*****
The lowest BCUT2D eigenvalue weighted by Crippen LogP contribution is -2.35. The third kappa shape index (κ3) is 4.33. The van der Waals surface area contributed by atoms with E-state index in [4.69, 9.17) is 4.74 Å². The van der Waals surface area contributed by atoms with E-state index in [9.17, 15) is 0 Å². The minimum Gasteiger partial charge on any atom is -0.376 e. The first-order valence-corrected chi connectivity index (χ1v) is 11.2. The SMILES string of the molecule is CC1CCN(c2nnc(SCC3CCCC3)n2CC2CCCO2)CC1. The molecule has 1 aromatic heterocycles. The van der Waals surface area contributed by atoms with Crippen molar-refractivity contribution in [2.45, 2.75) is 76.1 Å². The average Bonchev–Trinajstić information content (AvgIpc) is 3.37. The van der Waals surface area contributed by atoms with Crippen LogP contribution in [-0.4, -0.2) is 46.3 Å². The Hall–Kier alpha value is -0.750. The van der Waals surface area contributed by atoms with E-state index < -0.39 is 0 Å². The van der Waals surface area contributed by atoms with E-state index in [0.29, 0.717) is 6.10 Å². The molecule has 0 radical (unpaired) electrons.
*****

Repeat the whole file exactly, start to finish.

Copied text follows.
The lowest BCUT2D eigenvalue weighted by Crippen LogP contribution is -2.35. The third kappa shape index (κ3) is 4.33. The van der Waals surface area contributed by atoms with E-state index in [4.69, 9.17) is 4.74 Å². The van der Waals surface area contributed by atoms with E-state index in [9.17, 15) is 0 Å². The minimum Gasteiger partial charge on any atom is -0.376 e. The first-order valence-corrected chi connectivity index (χ1v) is 11.2. The SMILES string of the molecule is CC1CCN(c2nnc(SCC3CCCC3)n2CC2CCCO2)CC1. The molecule has 1 aromatic heterocycles. The van der Waals surface area contributed by atoms with Crippen molar-refractivity contribution in [2.45, 2.75) is 76.1 Å². The average Bonchev–Trinajstić information content (AvgIpc) is 3.37. The van der Waals surface area contributed by atoms with Crippen LogP contribution in [-0.4, -0.2) is 46.3 Å². The Hall–Kier alpha value is -0.750. The van der Waals surface area contributed by atoms with E-state index < -0.39 is 0 Å². The van der Waals surface area contributed by atoms with E-state index in [0.29, 0.717) is 6.10 Å². The molecule has 0 radical (unpaired) electrons.